In recent years, IHP has been responding to the consequences of an overall rise in armed conflict worldwide. Civil wars and international assaults are not just a political concern, they are also a global health matter.
Beyond the immediate physical threat caused by a conflict, health consequences abound with the health of whole communities and even entire countries adversely impacted because of health system collapse. According to the World Bank, one-third of global cases of cholera, malaria and tuberculosis are found in conflict-stricken countries.
Yemen is a tragic example of this, with 18 million Yemenis suffering from a lack of access to basic health necessities since the start of the civil war in 2014. As a consequence, Yemen now suffers the world’s worst ever cholera epidemic and the worst child malnutrition rates in the world. Sadly, Yemen is not an isolated occurrence.
In Ukraine, we see the clear correlation between negative health outcomes and the spread of conflict, beyond the battlefield. As health workers find it increasingly difficult to access in-need populations, and medical supplies become increasingly scarce, the health of the population inevitably deteriorates. Vulnerable health systems cannot meet the ongoing health needs of populations as a result of shortages in resources, medical supplies and health professionals.
Each conflict has its own set of unique, exacerbating factors. In the Tigray region of Ethiopia, there are reports of the Government stopping aid trucks from entering the area where currently, 84% of essential medicines are at critically low stock levels. The country is also experiencing some of the worst effects of climate change with a higher level of drought and flooding.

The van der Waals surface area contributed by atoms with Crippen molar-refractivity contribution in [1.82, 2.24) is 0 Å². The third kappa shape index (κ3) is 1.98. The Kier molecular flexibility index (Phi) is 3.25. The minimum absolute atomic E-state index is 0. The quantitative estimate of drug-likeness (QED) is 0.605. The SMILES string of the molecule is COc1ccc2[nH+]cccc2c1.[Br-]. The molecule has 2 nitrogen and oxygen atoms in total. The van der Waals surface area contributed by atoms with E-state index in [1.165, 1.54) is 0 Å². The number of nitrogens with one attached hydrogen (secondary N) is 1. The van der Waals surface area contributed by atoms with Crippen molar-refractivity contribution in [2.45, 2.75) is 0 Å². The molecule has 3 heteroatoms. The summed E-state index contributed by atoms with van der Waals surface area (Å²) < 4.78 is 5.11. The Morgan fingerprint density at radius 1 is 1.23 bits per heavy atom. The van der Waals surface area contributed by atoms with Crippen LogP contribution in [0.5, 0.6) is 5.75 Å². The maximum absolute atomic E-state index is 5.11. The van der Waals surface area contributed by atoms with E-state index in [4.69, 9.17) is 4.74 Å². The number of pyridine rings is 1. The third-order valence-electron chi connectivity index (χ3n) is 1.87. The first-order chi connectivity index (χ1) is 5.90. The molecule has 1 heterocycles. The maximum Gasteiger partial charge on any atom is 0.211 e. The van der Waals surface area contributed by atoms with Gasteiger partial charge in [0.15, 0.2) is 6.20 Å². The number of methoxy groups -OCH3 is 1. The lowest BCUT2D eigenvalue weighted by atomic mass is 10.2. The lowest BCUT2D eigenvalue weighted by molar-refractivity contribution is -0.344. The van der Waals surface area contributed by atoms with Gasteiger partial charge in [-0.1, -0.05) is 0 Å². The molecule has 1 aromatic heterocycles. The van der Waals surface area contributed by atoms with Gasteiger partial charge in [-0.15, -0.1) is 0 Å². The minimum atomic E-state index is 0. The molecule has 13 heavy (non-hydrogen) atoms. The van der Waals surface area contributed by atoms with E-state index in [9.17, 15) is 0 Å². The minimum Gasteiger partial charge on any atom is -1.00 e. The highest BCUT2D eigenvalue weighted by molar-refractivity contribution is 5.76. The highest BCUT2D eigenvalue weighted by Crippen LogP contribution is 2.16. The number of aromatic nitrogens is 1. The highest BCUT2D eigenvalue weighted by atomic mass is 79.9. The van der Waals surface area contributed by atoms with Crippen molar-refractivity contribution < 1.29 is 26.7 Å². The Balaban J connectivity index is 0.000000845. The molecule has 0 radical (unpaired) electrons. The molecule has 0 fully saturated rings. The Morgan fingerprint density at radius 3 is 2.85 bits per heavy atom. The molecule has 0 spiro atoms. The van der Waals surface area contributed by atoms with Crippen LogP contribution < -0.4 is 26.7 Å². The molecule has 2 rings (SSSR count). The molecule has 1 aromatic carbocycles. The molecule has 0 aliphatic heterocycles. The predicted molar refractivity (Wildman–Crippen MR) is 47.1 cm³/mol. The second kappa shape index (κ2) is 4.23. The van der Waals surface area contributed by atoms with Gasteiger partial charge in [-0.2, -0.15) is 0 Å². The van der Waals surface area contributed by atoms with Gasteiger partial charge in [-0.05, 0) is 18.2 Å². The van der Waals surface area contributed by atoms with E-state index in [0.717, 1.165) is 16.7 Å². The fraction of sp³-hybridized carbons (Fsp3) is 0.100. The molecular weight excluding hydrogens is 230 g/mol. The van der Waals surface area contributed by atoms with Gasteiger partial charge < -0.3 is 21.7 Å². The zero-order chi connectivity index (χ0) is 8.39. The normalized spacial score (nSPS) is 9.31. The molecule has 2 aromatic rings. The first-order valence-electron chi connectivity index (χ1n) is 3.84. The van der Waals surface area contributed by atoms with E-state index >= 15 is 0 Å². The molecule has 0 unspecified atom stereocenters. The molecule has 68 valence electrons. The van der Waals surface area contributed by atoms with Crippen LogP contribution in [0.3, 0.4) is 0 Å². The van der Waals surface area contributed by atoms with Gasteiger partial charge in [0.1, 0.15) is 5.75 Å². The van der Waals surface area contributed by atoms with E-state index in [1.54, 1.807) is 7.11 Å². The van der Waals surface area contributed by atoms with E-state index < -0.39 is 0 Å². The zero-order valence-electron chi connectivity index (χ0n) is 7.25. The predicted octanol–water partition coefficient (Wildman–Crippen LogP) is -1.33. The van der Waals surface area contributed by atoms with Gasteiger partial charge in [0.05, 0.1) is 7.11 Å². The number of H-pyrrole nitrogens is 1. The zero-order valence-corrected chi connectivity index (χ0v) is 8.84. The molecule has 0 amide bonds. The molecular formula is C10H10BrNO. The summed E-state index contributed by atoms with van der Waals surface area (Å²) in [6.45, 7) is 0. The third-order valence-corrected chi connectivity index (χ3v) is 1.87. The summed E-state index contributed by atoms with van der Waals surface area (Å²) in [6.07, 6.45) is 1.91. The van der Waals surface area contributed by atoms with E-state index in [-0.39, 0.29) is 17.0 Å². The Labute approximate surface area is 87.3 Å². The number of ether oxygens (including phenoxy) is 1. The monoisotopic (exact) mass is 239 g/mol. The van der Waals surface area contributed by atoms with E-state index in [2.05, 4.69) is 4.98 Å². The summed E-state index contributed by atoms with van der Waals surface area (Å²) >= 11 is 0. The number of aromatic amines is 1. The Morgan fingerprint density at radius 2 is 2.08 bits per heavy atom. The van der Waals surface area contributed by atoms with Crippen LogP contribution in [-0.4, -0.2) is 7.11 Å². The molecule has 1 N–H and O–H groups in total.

The health situation is of particular concern in northern Ethiopia. The capacity to support essential health activities has deteriorated. Medical supplies are running out across the region. Only limited stocks of medicine are available and often close to expiry or already expired.
Health crises can be caused or exacerbated by conflict. At IHP we want to eradicate the suffering caused by poor access to medicine, whatever the reason. Through our Essential Health Packs (EHPs), which contain over 800 treatments of vital medical supplies, we reach some of the most vulnerable.
We sent 18 EHPs to Ethiopia with our partner Project Hope in 2021; these were used to provide over 14,800 emergency treatments to more than 4,800 displaced people. Last year, we sent over 109,000 treatments to our in-country partner to support health facilities in Yemen. Since February, we have sent 121 EHPs containing over 100,00 treatments into Ukraine. Find out more about our EHPs here.
Please consider supporting us as we continue to ensure that everyone has access to the medicines they need.